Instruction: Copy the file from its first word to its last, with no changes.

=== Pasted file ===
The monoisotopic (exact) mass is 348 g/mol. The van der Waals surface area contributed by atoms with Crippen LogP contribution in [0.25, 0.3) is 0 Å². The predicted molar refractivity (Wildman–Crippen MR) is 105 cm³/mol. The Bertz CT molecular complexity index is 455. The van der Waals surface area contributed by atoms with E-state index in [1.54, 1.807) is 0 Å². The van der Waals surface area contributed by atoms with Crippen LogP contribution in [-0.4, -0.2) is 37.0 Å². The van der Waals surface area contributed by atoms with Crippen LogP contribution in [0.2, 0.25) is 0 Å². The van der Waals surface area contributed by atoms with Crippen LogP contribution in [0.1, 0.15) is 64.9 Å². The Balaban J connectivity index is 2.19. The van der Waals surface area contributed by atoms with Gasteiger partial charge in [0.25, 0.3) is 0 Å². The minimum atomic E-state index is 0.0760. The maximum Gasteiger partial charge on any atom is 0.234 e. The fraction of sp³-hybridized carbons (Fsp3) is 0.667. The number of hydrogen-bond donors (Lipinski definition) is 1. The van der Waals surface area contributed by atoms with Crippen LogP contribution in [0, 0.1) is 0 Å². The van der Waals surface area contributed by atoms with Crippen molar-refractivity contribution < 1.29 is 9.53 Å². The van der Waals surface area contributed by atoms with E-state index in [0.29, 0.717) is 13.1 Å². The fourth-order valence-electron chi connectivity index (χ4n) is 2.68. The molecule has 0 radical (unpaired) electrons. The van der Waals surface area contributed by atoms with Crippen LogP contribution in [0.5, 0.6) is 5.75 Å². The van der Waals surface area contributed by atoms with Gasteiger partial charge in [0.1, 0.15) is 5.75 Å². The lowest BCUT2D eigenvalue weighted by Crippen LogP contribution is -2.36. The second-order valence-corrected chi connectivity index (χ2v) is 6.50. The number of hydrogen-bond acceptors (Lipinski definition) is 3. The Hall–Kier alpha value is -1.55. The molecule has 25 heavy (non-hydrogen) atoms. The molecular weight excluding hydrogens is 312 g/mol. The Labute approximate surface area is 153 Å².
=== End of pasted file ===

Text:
The monoisotopic (exact) mass is 348 g/mol. The van der Waals surface area contributed by atoms with Crippen LogP contribution in [0.25, 0.3) is 0 Å². The predicted molar refractivity (Wildman–Crippen MR) is 105 cm³/mol. The Bertz CT molecular complexity index is 455. The van der Waals surface area contributed by atoms with E-state index in [1.54, 1.807) is 0 Å². The van der Waals surface area contributed by atoms with Crippen LogP contribution in [-0.4, -0.2) is 37.0 Å². The van der Waals surface area contributed by atoms with Crippen LogP contribution in [0.2, 0.25) is 0 Å². The van der Waals surface area contributed by atoms with Crippen LogP contribution in [0.1, 0.15) is 64.9 Å². The Balaban J connectivity index is 2.19. The van der Waals surface area contributed by atoms with Gasteiger partial charge in [0.25, 0.3) is 0 Å². The minimum atomic E-state index is 0.0760. The maximum Gasteiger partial charge on any atom is 0.234 e. The fraction of sp³-hybridized carbons (Fsp3) is 0.667. The number of hydrogen-bond donors (Lipinski definition) is 1. The van der Waals surface area contributed by atoms with Crippen LogP contribution in [0, 0.1) is 0 Å². The van der Waals surface area contributed by atoms with Crippen molar-refractivity contribution < 1.29 is 9.53 Å². The van der Waals surface area contributed by atoms with E-state index in [0.29, 0.717) is 13.1 Å². The fourth-order valence-electron chi connectivity index (χ4n) is 2.68. The molecule has 0 radical (unpaired) electrons. The van der Waals surface area contributed by atoms with Crippen LogP contribution in [0.5, 0.6) is 5.75 Å². The van der Waals surface area contributed by atoms with Gasteiger partial charge in [0.1, 0.15) is 5.75 Å². The lowest BCUT2D eigenvalue weighted by Crippen LogP contribution is -2.36. The second-order valence-corrected chi connectivity index (χ2v) is 6.50. The number of hydrogen-bond acceptors (Lipinski definition) is 3. The Hall–Kier alpha value is -1.55. The molecule has 25 heavy (non-hydrogen) atoms. The molecular weight excluding hydrogens is 312 g/mol. The Labute approximate surface area is 153 Å².